Have a great week!

  3. When I was an Edgar judge, it seemed all the covers were the big block letters and an obscure image behind them. The few that varied from this template were refreshing. One thing I think is changing is that more people are buying books on line. The images that show up, even on my large monitor–forget a phone–don’t have the luxury of including a lot of detail. Subtitles, and cover quotes come across as blurry lines.

    • Exactly, Terry re the fact that a good cover has to be able to withstand the shrinkage factor for online purchases. Kelly and I actually have two separate images for just this reason.

  4. Kris, I always learn from your posts about covers b/c you have the artist’s eye. Thanks for another excellent survey.

    Fifteen years chairing a banquet is a lot of hard work!

    • Re the banquet: we pretty much have it down to a science by now but it was hairy the first year. Especially since the Grand Master that year was Stephen King. What an experience. He actually was trying to calm me down before hand. 🙂 Nice man.

  5. Out of all these images, the ones that appealed to me most were the ones with a geographic image focus. Not really surprising, as I’m not going to lean toward an especially creepy or abstract cover. But it’s amazing to see all the different directions cover art can go. And I agree with you about the pale typeface on a pale background–since most of us probably shop online and are looking at small thumbnail images, it would seem a hard-to-see pale on pale combo would cause a book shopper to sail right past that particular title.

    I think I paid more attention to book covers when I was an in-the-physical-bookstore shopper, but even online they are still important. The cover art determines if I click once more to read the book description. I need to start thinking about cover art for my first mystery. I’ll be curious to see what we end up settling on.

    • Yeah, I rely on cover impact more in a bookstore than on line. You can’t help that, because that bright shiny image calls out to you from a shelf. But now, time seems so short, that I rely almost exclusively on word of mouth from friends I trust.

  6. Thanks for the terrific walk-through these cover categories. I love covers, and always enjoyed looking at covers of the new books when they arrived at the libraries I worked at. I’m with you and Terry about covers needing to be look good in thumbnail view these days.

    As it so happens, yesterday my cover designer sent his initial cover mock-up for my second cozy library mystery, Book Drop Dead. He’s an absolute pro, starting with the excellent font choices. Capturing the feel of this cozy library series set in the 1980s is a challenge, but he’d meeting that challenge again.

  7. I love the covers you chose to present here, Kris. I’m drawn to the bold and colorful ones.

    I noticed most of the titles are two or three words long. That probably helps the thumbnail images on Amazon.

    Good luck with your presentation!

    • Oh yeah, we could do a whole post on three-word titles. My editor at Kensington loved ’em. Art departments do too. 🙂

  8. Thanks for this overview, Kris. I couldn’t get the images to enlarge, but that’s OK as I think covers need to be viewed and judged small. And your 3-up layout here works well.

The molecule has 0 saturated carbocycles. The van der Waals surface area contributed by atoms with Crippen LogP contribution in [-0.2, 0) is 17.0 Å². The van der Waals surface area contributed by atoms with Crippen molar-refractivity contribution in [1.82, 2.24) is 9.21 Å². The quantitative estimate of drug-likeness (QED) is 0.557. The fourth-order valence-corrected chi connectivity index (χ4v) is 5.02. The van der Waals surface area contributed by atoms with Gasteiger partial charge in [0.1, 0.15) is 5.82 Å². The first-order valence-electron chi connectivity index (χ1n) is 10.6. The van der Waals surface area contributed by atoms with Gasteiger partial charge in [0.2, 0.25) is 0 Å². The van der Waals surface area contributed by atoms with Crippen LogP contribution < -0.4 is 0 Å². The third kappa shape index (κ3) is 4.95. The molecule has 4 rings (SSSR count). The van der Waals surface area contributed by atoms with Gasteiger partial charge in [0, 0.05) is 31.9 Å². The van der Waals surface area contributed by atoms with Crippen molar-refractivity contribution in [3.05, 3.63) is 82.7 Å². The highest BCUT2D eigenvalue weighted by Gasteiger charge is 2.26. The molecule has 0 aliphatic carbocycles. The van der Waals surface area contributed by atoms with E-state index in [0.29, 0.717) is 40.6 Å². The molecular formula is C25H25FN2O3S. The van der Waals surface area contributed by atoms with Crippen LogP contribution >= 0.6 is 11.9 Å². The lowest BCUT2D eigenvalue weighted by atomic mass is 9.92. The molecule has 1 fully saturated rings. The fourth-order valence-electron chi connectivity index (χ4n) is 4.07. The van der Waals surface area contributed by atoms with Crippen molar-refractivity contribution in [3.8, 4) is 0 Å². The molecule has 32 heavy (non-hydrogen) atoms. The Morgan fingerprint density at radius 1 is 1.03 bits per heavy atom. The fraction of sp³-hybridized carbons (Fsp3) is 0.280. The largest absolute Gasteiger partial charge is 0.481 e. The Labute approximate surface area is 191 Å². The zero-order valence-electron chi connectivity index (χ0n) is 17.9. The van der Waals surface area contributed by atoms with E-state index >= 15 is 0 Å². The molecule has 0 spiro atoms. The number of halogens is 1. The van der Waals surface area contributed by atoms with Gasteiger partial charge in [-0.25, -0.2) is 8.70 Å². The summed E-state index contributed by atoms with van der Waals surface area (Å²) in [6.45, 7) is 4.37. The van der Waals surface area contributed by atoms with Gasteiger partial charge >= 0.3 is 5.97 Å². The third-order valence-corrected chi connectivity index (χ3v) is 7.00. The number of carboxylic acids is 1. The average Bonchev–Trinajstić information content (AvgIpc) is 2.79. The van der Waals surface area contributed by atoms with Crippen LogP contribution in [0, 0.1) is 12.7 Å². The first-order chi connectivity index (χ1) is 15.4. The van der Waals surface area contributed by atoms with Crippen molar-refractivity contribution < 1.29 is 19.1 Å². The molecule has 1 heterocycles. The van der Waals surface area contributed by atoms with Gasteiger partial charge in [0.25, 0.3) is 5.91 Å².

As someone who’s created, judged, and reviewed lots of book covers, the one thing I’m always harping on is “brightness contrast” and doing the Grayscale Test. It never lets me down. Those interested in this can read my 2015 article/post on the Book Cover Reviews group I run on Goodreads:

    • By gray scale, I think you mean converted it to B&W and seeing if it still “scans”? If not, could you elaborate?

      • Basically, yes. A grayscale image is made up of Lightness values only, i.e., no color information (RGB or CMY). This is done with a simple conversion in an image-editing software like Photoshop or similar. Thanks for asking!

  9. I also see a tendency to include at least one power word in the title:
    Secret . . .

    • Ha. This is so true. I’d add to this:

      Woman/Girl (or has this trend died finally?)

      The Girl In the Ghoulish Grave….

      • Haha! All good. I have a spreadsheet with about 100 power words. Reminds me of the famous story of the writer who’d received 300 rejection slips and asked an agent what was selling. The agent said, “Books about medicine are hot. Also, anything about animals, and stories about motherhood or Abraham Lincoln.”
        The author went away and six months later the agent received the manuscript for “Lincoln’s Mother’s Doctor’s Dog.”

  10. Excellent information today. I do some design work from time to time. You should be designing for Amazon on a phone. Everything else can grow from that. Nicely, Amazon has an article about making covers.

    I find it odd that they don’t accept .png images. .png can have a transparent background. .jpg cannot.

    “Amazon on a phone” is probably why there are so many short titles/big words/simple graphics on book covers today. I am a fontaholic and don’t plan on changing anytime soon. There is a newsletter for us fontaholics called “Typewolf Tuesday’. It can give you some ideas.

    At the end of the day, the big thing is readability. Save your cover and send it to your phone. How readable is it? “Typewolf Tuesday

    • Fontaholic! Yes, so am I. I always zero in on what fonts are used in ads and especially movie credits. 🙂 My favorite font is called Bourgeois, used in the credits for the TV show House of Cards. Very elegant!

  11. Thanks, Kris! This post is chock-full of good info, and very timely for me because I’ll be working with my designer on my novel #2 cover next month.

    Looking for something a bit mysterious, but not scary, for No Tomorrows. Tall order, I guess. But my cover designer, IMHO, is a genius, so I’m looking forward to starting on it.

    Have a great day! 🙂